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© Thornton Waite
The Conant Creek Bridge along the Ashton-Tetonia Trail in Idaho.


© www.kinsoltrestle.ca
Recently restored and reopened, the Kinsol Trestle links two formerly separated sections of the Cowichan Valley Trail on Vancouver
Island in British Columbia, Canada.


© Walt Hug

Old Pennsylvania Railroad bridge along the Schuylkill River Trail near Douglassville, Pa.



Tell Us More
Next Issue:
Do you have a favorite trailside bar or restaurant? What makes it specialthe people, the food, the scene?

(Deadline for submission: emailed or postmarked by August 31, 2012)

We want to hear from you!
Essays should be no more than 250 words in length and may be edited for publication. If your essay is chosen, we'll ask you to provide a picture of yourself (perhaps on a rail-trail) to accompany the essay. Send your essay and contact information to magazine@railstotrails.org or mail to:

Rails-to Trails Conservancy
Magazine/Trail Tales
The Duke Ellington Building
2121 Ward Court, N.W., 5th Floor
Washington, DC 20037
 

More Trail Tales

For the Fall 2012 issue of Rails to Trails, we asked our readers: What is your favorite bridge or trestle on a rail-trail? 


Thornton Waite of Idaho Falls, Idaho, writes:
My favorite rail-trail bridge is the Conant Creek Bridge on the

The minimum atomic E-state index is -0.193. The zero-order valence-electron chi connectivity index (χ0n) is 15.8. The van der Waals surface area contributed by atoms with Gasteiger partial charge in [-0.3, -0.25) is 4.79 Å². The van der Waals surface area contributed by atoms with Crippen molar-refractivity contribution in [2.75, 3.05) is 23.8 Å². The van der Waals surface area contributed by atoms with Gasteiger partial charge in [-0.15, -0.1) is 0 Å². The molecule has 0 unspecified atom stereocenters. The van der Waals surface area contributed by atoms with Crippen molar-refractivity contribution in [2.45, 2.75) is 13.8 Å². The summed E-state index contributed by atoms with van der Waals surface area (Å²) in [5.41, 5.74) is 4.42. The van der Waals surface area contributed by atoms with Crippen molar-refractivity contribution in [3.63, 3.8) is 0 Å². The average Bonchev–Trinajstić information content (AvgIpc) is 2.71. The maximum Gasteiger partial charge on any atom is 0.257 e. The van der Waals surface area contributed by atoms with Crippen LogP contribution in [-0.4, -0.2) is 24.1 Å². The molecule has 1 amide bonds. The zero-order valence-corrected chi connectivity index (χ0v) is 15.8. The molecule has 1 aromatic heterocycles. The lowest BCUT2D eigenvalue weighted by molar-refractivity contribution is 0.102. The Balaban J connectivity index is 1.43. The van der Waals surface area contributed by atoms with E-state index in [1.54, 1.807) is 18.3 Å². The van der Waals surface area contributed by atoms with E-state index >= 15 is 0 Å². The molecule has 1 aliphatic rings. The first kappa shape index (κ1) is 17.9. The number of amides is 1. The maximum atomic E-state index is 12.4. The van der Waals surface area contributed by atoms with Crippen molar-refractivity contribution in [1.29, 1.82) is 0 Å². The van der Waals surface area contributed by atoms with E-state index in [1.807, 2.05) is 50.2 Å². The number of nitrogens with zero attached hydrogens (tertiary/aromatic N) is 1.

Ashton-Tetonia Trail in eastern Idaho. I like the bridge because of its historical significance as well as its spectacular views: of the Teton Mountains to the east, the view below of Conant Creek, and the rolling hills surrounding it. The Conant Creek Bridge is approximately 120 feet above the creekbed, and the three spans are each 164 feet long. The overall bridge is 572 feet long, including the end deck girder segments.

This bridge is a Pegram deck truss bridge, a unique design with the outer chords all the same length. It was erected in 1894 as part of the Oregon Short Line's bridge across the Snake River at American Falls, Idaho, and replaced in 1911 since the bridge design was not suitable for main line service. Since the Pegram truss bridge had pin connections, the bridge was simply disassembled and installed over Conant Creek on the Teton Valley Branch, which was being built at that time. In 1917 the Pegram truss was strengthened with a center truss.

The Teton Valley Branch line over Conant Creek was abandoned in 1990 and the tracks pulled up in 1992, but the bridges were left in place. The out-of-service line was opened as a rail-trail in the summer of 2011. Today the trail is a non-motorized recreational trail used by trail bikes, hikers and horses. In the winter months it is open to snow machines.

Tim Hostetler of Bellingham, Wash., writes:
The very best renovated rail trestle in my opinion is the historical Kinsol Trestle. Located on Vancouver Island in British Columbia, Canada, it was "resurrected" and reopened last year, now connecting two formerly separated sections of the Cowichan Valley Trail. It's a great piece to a fantastic trail system.  

Robert L. Callery of Woodbury, Minn., writes: